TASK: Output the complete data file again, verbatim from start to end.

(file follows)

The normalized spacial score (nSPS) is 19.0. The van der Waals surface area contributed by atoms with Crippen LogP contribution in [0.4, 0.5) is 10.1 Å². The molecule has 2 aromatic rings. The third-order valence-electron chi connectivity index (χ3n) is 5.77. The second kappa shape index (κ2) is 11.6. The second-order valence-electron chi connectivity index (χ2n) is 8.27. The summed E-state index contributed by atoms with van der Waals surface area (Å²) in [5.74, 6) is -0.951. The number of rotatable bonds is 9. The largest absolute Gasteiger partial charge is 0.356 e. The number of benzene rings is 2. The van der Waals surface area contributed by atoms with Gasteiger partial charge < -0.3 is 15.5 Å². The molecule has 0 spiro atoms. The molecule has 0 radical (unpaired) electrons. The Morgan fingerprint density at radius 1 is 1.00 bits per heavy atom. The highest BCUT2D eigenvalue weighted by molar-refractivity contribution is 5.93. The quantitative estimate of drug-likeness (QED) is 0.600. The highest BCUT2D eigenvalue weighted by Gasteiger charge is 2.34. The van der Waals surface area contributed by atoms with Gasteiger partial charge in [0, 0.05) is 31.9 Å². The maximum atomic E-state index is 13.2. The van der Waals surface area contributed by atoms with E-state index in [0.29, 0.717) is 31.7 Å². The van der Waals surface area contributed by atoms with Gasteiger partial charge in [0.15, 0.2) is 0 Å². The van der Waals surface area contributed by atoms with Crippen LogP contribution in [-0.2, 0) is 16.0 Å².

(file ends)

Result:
The normalized spacial score (nSPS) is 19.0. The van der Waals surface area contributed by atoms with Crippen LogP contribution in [0.4, 0.5) is 10.1 Å². The molecule has 2 aromatic rings. The third-order valence-electron chi connectivity index (χ3n) is 5.77. The second kappa shape index (κ2) is 11.6. The second-order valence-electron chi connectivity index (χ2n) is 8.27. The summed E-state index contributed by atoms with van der Waals surface area (Å²) in [5.74, 6) is -0.951. The number of rotatable bonds is 9. The largest absolute Gasteiger partial charge is 0.356 e. The number of benzene rings is 2. The van der Waals surface area contributed by atoms with Gasteiger partial charge < -0.3 is 15.5 Å². The molecule has 0 spiro atoms. The molecule has 0 radical (unpaired) electrons. The Morgan fingerprint density at radius 1 is 1.00 bits per heavy atom. The highest BCUT2D eigenvalue weighted by molar-refractivity contribution is 5.93. The quantitative estimate of drug-likeness (QED) is 0.600. The highest BCUT2D eigenvalue weighted by Gasteiger charge is 2.34. The van der Waals surface area contributed by atoms with Gasteiger partial charge in [0, 0.05) is 31.9 Å². The maximum atomic E-state index is 13.2. The van der Waals surface area contributed by atoms with E-state index in [0.29, 0.717) is 31.7 Å². The van der Waals surface area contributed by atoms with Gasteiger partial charge in [0.15, 0.2) is 0 Å². The van der Waals surface area contributed by atoms with Crippen LogP contribution in [-0.2, 0) is 16.0 Å².